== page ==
Owning a home is central to the Chinese dream, but for Beijing residents like 30-year-old Zhang Xinyuan, just getting an apartment seems like a dream that may never become reality.A teacher at a prominent university in Beijing, Zhang is a member of the country's growing middle class. But her salary of 80,000 yuan ($12,179) a year has not kept up with the pace of rising property prices.
Rising discontent over housing prices among middle class as well as poorer urban Chinese has led the government to roll out a number of affordable housing schemes.But the plans have been riddled with uncertainty, and have done little to soothe people like Zhang, who squeezes into a 5 square meter room while she saves for a down payment.
The affordable housing scheme has given me some hope to be able to buy an apartment, Zhang said.But the chances of actually getting one are quite small, because the government has very strict standards on who should get them, and the procedures are just endless and complicated.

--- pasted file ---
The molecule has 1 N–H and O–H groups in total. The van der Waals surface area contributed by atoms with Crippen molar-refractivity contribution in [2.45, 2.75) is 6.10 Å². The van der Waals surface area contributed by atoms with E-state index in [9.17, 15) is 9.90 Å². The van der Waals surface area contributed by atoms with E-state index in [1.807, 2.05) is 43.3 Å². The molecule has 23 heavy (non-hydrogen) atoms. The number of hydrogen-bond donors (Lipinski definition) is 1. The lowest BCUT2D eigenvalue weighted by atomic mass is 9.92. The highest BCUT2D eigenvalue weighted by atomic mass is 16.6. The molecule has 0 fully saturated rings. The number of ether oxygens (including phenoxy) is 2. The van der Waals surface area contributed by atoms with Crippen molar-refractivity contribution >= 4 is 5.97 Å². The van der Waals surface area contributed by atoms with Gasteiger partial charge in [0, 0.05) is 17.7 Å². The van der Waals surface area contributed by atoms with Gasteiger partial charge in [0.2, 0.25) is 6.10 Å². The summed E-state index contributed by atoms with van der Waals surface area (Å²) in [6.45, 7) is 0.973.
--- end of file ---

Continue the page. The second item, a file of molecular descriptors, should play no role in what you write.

Indeed, a number of Beijingers declined requests to be named for this article, since they had fudged their financial circumstances in order to qualify for the scheme.Chief among their complaints was that the income level required to qualify for affordable apartments is too low to qualify for bank loans to buy them.About 85 percent of Chinese urban families can't afford to buy a new city apartment at current market rates, according to the Chinese Academy of Social Sciences, a government think tank.
If Zhang's pending application to buy subsidized affordable housing is approved, she will be able to buy an apartment on the outskirts of Beijing at 30 percent of the market price.